Certified translations should always be entrusted to sworn translators in order to be acknowledged as legally valid. There are good reasons for this. As a rule, certified translations are required, if important documents have to be filed with public authorities, court offices or other official bodies for the purpose of acceptance in another country (such as school-leaving certificates, certificates of good conduct, affidavits, birth certificates, marriage certificates etc.).
This is why the court authorising the translator to carry out certified translations does not only check that the translator fulfils the personal requirements (like personal reliability, careful handling of the original deeds or instruments handed over to him/her) but also requires a proof of the translator's qualifications (e.g. in the form of graduation certificates, diplomas etc.) and a proof that the translator possesses profound knowledge of the respective legal systems. Only those translators who comply with all these requirements can be approved by the court. This also means that court approval is always bound to a specific person instead of an agency or organisation. Please do not hesitate to ask me for further information or advice in my capacity as a sworn translator.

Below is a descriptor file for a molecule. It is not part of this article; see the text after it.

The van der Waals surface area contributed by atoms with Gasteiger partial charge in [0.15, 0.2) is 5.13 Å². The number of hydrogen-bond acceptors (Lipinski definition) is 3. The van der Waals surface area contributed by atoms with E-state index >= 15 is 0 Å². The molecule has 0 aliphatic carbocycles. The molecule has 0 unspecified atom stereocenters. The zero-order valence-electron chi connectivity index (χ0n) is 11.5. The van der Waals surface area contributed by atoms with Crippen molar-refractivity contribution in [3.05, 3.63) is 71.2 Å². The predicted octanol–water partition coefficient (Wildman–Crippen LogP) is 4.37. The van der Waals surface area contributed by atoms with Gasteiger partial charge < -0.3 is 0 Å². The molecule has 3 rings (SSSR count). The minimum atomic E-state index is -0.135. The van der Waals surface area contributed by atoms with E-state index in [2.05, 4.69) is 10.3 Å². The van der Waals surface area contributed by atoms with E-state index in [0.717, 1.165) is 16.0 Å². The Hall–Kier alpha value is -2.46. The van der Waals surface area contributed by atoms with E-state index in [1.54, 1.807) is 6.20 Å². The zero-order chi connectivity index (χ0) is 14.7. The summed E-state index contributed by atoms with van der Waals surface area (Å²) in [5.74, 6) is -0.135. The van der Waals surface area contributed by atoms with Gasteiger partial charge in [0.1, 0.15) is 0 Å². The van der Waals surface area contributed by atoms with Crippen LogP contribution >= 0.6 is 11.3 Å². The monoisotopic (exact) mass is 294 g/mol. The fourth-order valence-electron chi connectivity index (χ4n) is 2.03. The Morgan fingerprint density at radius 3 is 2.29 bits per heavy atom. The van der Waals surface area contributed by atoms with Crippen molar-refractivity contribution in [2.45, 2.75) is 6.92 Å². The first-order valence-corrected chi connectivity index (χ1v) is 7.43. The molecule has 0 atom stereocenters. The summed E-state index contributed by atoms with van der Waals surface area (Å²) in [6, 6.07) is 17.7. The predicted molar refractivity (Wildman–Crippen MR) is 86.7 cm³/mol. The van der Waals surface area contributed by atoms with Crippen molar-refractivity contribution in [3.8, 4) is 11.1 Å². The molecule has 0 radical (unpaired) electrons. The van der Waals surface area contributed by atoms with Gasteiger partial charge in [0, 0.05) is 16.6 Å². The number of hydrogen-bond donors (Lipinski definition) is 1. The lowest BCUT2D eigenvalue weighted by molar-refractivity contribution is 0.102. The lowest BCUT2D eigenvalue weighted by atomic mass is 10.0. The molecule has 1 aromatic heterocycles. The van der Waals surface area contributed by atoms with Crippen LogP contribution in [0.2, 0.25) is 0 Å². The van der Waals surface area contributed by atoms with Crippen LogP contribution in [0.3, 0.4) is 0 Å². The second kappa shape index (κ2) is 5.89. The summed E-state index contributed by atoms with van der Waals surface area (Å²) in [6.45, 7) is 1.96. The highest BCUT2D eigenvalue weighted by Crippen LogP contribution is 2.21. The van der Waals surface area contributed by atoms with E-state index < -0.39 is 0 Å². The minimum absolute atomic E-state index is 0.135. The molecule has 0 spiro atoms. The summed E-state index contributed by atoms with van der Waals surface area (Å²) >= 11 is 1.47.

When entrusting a translator with a certified translation of your documents, I urgently recommend to make sure that the final part or last page of the finished translation handed over to you looks like the sample on the right.
To sum up, a certified translation must present the following features:
- it has to be identified as such (e.g. by a corresponding note in the header or title and a registration no. allocated by the translator)
- at the end of the translation, a certification stamp or note must be added by which the correctness and completeness of the translation is certified
- the certification stamp/note must bear the date of issuance and the translator's signature
- the translator's official round seal must be affixed
- the translator's approval number and the approving court must be stated in the seal or certification note
Only sworn translators are authorised to carry out certified translations